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Andronico's Market is pictured in Los Altos on Friday, Sept. 2, 2011. The specialty market chain...

Renovo Capital bought both San Leandro-based A.G. Ferrari Foods and San Francisco-based Andronico's Markets. After filing for bankruptcy in April, A.G. Ferrari was purchased for $1.2 million a few weeks ago. Andronico's was bought for $16 million last week.
"These things can take a little bit of time, but it's been a very quick process," Andronico's spokesman Adam Alberti said. "It's been a period of around 60 days -- that's really unusual."
Just months after closing branches in Palo Alto, officials from both chains have confirmed that the Los Altos stores are safe and preparing for the holiday season.
However, one of Andronico's four Berkeley stores will close this weekend as part of the bankruptcy proceedings, Alberti said. "It's fairly safe to presume that it was not operating," Alberti said of the store at 1414 University Ave. in Berkeley.
Andronico's employs 440 workers in its stores and state Employment Development Department documents show that 24 jobs will be eliminated with the closure of the University Avenue store.
Founded by Greek immigrant Frank Andronico in 1929, the chain will continue to operate three stores in Berkeley, one in San Francisco and one in San Anselmo. The Andronico's name will be kept, and when asked about CEO Bill Andronico, Alberti said Renovo has "stated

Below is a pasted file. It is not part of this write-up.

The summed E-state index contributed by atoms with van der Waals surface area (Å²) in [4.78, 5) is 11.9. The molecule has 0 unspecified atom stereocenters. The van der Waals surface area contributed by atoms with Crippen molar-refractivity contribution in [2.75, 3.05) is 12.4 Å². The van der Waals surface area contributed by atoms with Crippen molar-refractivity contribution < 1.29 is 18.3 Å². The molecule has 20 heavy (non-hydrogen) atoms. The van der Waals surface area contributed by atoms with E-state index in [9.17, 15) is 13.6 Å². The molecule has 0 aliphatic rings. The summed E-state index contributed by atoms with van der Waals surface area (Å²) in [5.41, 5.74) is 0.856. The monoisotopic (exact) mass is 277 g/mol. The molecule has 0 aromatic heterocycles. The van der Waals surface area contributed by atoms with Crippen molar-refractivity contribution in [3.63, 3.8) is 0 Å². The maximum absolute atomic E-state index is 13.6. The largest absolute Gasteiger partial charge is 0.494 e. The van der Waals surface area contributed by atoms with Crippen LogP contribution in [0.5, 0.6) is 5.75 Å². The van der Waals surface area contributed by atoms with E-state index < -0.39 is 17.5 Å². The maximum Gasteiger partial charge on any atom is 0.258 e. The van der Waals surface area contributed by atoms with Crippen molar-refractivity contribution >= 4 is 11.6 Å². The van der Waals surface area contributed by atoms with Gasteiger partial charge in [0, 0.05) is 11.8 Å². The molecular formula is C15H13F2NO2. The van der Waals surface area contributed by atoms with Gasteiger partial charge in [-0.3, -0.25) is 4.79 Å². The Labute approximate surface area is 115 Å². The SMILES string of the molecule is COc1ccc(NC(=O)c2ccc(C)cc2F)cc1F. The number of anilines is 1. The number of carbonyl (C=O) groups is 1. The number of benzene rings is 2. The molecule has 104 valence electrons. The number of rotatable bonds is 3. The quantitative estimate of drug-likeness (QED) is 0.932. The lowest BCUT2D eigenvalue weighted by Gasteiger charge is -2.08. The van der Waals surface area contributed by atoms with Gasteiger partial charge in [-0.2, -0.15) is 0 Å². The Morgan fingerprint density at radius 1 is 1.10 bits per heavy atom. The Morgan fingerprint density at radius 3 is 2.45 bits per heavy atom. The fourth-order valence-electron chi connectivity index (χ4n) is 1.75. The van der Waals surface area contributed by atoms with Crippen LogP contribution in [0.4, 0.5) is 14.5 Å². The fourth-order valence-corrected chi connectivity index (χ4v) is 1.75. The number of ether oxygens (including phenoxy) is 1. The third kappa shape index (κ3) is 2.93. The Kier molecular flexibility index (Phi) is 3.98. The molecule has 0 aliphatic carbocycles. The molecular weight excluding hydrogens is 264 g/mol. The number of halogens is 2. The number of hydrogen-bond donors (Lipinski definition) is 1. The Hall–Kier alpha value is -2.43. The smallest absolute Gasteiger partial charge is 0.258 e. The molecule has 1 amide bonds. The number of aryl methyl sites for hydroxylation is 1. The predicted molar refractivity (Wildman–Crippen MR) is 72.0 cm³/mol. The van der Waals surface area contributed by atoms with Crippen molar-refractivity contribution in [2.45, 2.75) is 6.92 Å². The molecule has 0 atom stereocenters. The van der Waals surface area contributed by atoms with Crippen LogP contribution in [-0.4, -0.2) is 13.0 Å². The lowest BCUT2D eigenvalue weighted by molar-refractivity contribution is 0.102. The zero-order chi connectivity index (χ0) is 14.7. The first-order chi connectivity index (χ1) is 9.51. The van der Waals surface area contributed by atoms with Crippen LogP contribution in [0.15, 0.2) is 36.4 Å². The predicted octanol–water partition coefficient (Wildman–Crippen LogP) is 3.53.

that they intend to keep in large part the executive team."
After an aggressive expansion into the East Bay in the late 1990s failed, Andronico's continued to amass debt until it filed for bankruptcy protection on Aug. 22.
The Palo Alto store at the Stanford Shopping Center closed July 24 after about 14 years in business. Like A.G. Ferrari, which closed its downtown store five months ago, the two chains cut their Palo Alto locations due to high leases. Customers were redirected to the Los Altos branches, where Andronico's operates out of the Rancho Shopping Center and A.G. Ferrari in downtown on Main Street.
A.G. Ferrari was founded in 1919 and also operates two branches in Oakland, three in San Francisco, and one each in Berkeley, Lafayette and Corte Madera. The chain employs about 100 people overall, and fewer than 10 work at the Los Altos store, said Danielle Caponi, A.G. Ferrari's director of marketing.
The Renovo purchase is "a really positive change," Caponi said. Alberti added that there is a lot of optimism at Andronico's that Renovo will enhance the brand.
And there may even be opportunity for collaboration between the two chains in the future.
While Andronico's cater to specialty wine, deli and produce needs, A.G. Ferrari produces pastas, sauces, olive oils and vinegars from all over Italy. Those products could show up on Andronico's shelves at some point, Caponi said

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